AUSTIN, TX — The consolidation business has a new member in its midst — and this one is making a big, Texas-style splash. Although its primary focus is on plumbing contractors, it is counting on the hvac portion to play a big “supplemental role” — approximately $150 million in the first year.

American Plumbing and Mechanical (AMPAM) Inc., Round Rock, TX, formed last April, has acquired 12 plumbing and hvacr contractors with combined 1999 revenues of more than $500 million. The contractors represent both residential and commercial markets.

“Our focus is going to be primarily on plumbing contractors,” said Stephen Smith, treasurer of AMPAM. “The hvac portion represents about 15% of our business.”

Going public

Smith said AMPAM expects to double in size to $1 billion in revenues by next year and will be preparing for its initial public offering (IPO) then.

In a statement to the Austin Business Journal, Smith said his company’s goal is to go public. “One of the aspects of consolidating a business is to give it liquidity in stock,” he said. “We would start looking at it early next year, as soon as the year is complete.”

AMPAM is considering contractors with revenues of $10 million or more. Smith said there was a reason for that.

“Once they become part of the company, there’s more financial reporting than these guys are used to,” he said. “These are companies that are well-known. One mistake other companies make is to buy poorly managed companies and put operational control on the parent.”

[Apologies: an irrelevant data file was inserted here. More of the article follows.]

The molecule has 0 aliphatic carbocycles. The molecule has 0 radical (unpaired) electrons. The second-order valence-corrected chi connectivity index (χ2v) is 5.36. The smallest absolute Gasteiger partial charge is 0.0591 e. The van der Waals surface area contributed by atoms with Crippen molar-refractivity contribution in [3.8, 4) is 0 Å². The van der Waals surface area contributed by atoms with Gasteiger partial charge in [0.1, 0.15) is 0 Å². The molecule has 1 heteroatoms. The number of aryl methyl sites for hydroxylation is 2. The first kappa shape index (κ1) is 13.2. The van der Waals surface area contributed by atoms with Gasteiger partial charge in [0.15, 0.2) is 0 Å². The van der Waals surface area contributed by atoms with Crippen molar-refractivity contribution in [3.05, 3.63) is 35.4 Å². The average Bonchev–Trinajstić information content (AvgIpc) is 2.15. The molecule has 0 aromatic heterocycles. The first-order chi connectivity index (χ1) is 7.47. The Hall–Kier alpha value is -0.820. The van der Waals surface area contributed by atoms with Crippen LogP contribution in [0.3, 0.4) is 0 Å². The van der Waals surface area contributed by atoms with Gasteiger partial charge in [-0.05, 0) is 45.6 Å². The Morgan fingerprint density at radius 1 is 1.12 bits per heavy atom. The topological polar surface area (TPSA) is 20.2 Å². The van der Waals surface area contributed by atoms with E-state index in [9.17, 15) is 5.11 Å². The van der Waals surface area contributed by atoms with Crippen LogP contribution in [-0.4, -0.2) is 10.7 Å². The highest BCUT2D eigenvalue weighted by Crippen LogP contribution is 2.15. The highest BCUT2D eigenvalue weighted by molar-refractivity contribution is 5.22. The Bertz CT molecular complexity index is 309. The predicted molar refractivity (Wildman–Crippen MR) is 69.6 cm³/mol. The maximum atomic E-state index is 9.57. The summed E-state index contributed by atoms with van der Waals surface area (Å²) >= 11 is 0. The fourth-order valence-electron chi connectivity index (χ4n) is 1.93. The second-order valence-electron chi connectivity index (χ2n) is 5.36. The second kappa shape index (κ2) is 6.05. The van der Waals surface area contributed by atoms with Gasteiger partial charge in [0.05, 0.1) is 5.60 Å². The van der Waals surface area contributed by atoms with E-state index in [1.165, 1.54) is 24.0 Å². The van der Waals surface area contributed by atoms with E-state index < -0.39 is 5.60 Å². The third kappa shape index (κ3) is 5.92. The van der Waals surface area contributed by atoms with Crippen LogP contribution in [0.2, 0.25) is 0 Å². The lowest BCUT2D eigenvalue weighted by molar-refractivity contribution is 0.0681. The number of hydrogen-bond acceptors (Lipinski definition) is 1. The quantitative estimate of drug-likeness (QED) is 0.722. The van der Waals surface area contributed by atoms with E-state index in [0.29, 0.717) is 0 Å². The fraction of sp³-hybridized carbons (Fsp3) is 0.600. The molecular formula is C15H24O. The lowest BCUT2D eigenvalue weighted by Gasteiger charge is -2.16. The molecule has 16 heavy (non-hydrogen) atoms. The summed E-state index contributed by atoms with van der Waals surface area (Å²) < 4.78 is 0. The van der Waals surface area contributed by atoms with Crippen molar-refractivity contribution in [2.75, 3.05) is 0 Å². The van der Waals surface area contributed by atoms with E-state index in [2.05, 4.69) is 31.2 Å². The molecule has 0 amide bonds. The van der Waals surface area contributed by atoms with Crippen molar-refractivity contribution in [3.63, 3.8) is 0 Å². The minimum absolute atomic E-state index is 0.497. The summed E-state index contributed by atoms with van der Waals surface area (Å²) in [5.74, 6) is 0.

AMPAM has acquired contractors in Arizona, California, Florida, Georgia, Ohio, and Texas, employing about 4,000 people. Its plans include penetration into many new national markets.

“We want to be a national consolidator,” said Smith. “We are looking at good demographics, and in areas that are not affected by national trends.”

Smith is counting on the average of 30-plus years of experience by acquired contractors to spread the word about AMPAM to other contractors. He said his company is using third-party marketing campaigns to attract contractors.

Although AMPAM is not concentrating too heavily on the hvac market, it will not rule out further acquisition if the business mix is right.

“If the contractor is consistent with our business plan, we’ll take a look at him,” Smith said. “There seems to be plenty of people right now in the national hvac business.”

Is Smith leery of going public since hvac consolidators have seen poor performance in their stocks? No.

“They [hvac consolidators] have not expected earnings,” he said. “We hope we will.”